Nursery Notes: More home gardeners turning from annual flowers to vegetables

Web Lead

Running any sort of retail business should make you interested in the latest trends, if only out of simple curiosity.

The Garden Writers Association (of which I am no part) has a series of surveys performed throughout the year to look at developing trends. For 2013, it found that while households in the U.S. were planning to spend considerably less than in 2012 on lawn and garden stuff before spring started, they ended up spending slightly more by the end of summer. As it turns out, the number one expenditure was on lawns and grass. This makes sense as you need to top-dress, overseed, fertilize, control weeds, aerate and de-thatch, cut the grass and irrigate it to keep a lawn looking good. You need the supplies as well as machinery and fuel. Lawn maintenance also takes a certain amount of time every week through the growing season.

Fruits and vegetables came in second place, a developing trend, with perennials in third place and trees and shrubs fourth. Lastly come annual flowers. As a flower grower this is not good news, but we have been growing more and more vegetable starts every year. Many large flower growers south of the border have switched completely to vegetable production.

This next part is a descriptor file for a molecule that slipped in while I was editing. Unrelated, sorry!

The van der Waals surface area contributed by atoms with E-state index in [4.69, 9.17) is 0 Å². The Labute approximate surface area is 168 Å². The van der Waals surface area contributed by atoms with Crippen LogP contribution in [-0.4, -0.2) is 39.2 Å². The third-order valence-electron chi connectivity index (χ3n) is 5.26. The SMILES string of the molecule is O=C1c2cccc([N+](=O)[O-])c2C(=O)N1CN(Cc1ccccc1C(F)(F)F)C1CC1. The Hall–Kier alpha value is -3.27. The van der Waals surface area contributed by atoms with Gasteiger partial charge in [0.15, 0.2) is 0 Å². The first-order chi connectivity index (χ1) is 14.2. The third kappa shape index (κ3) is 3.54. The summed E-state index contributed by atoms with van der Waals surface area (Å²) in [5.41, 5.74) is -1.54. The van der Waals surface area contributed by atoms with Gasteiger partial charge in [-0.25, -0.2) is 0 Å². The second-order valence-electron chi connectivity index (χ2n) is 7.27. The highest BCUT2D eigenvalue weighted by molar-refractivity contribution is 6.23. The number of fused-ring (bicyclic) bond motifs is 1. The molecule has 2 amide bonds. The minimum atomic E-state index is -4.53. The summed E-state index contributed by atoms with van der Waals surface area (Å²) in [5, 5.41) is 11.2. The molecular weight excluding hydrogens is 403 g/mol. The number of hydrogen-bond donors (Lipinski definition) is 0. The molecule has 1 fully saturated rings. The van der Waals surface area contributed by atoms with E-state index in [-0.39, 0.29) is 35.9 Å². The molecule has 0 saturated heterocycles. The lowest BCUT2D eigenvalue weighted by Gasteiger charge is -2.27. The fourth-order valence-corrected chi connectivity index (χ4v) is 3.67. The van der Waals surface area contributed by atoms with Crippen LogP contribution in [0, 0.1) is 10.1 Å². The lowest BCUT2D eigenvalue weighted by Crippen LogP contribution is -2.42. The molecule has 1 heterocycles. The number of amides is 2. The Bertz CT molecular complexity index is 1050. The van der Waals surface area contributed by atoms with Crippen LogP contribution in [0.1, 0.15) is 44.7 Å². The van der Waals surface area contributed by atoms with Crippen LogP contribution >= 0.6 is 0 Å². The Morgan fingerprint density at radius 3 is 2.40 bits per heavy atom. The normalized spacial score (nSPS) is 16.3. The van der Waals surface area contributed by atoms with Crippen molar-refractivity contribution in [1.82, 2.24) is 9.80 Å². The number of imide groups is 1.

A few years ago, the seed racks at the nursery sold out of kale a few weeks after we opened. I’d grown ornamental kale on the Coast as a fall crop to go with pansies, dusty miller and fall mums but it was hard to believe people were eating it. I guess it is super healthy and tastes OK if harvested when grown cool. Last spring, the seed sold out early again but I’d ordered bulk seed and had plants to sell, fortunately.

Kale takes about seven to 10 days to germinate. Like broccoli and other cole crops, including cabbage, brussels sprouts, cauliflower, collard and kohlrabi, cool (10-15 degrees Celsius) and moist conditions let them grow well. We have the seed for dinosaur kale (lacinato) and dwarf blue curled kale.

Perusing the seed rack for other new and unusual varieties, I noted the rainbow blend of carrot seed — sweet crunchy carrots in a variety of colours like red, purple, yellow and white. It reminds me of the multicoloured Swiss chard. There is also an Oriental blend of greens. Four kinds are in the mix including mitsuba, tsoi-sim, garland round leaf and komatsuna. For many of these hardy plants, you could probably let them go to seed in your own garden and then save it for the following season. If this idea appeals to you take a close look at the Organic Seed Rack. These open-pollinated and often heirloom varieties have been grown this way for generations. Hope you have an enjoyable early March!

Evan Davies owns Beltane Nursery at 2915 Highway 3 in Erickson.